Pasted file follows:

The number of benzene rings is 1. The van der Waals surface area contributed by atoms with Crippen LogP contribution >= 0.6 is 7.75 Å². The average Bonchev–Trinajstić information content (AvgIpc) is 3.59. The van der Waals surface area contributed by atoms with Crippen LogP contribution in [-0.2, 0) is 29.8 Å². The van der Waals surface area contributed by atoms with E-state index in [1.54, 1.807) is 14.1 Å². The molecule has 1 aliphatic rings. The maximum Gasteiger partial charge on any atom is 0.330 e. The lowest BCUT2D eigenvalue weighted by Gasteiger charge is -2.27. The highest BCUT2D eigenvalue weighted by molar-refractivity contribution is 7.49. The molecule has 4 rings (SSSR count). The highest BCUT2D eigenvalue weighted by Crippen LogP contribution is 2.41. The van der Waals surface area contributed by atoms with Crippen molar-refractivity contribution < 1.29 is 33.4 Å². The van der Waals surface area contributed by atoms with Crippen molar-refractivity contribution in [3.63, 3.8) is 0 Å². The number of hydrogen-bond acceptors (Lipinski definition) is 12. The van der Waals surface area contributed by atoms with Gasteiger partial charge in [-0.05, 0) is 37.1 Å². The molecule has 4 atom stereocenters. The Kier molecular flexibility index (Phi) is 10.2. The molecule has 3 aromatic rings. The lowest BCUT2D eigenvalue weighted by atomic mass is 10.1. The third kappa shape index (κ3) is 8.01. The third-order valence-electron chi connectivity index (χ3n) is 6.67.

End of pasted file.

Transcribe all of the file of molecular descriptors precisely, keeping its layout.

The number of benzene rings is 1. The van der Waals surface area contributed by atoms with Crippen LogP contribution >= 0.6 is 7.75 Å². The average Bonchev–Trinajstić information content (AvgIpc) is 3.59. The van der Waals surface area contributed by atoms with Crippen LogP contribution in [-0.2, 0) is 29.8 Å². The van der Waals surface area contributed by atoms with E-state index in [1.54, 1.807) is 14.1 Å². The molecule has 1 aliphatic rings. The maximum Gasteiger partial charge on any atom is 0.330 e. The lowest BCUT2D eigenvalue weighted by Gasteiger charge is -2.27. The highest BCUT2D eigenvalue weighted by molar-refractivity contribution is 7.49. The molecule has 4 rings (SSSR count). The highest BCUT2D eigenvalue weighted by Crippen LogP contribution is 2.41. The van der Waals surface area contributed by atoms with Crippen molar-refractivity contribution < 1.29 is 33.4 Å². The van der Waals surface area contributed by atoms with Crippen molar-refractivity contribution in [3.63, 3.8) is 0 Å². The number of hydrogen-bond acceptors (Lipinski definition) is 12. The van der Waals surface area contributed by atoms with Gasteiger partial charge in [-0.05, 0) is 37.1 Å². The molecule has 4 atom stereocenters. The Kier molecular flexibility index (Phi) is 10.2. The molecule has 3 aromatic rings. The lowest BCUT2D eigenvalue weighted by atomic mass is 10.1. The third kappa shape index (κ3) is 8.01. The third-order valence-electron chi connectivity index (χ3n) is 6.67.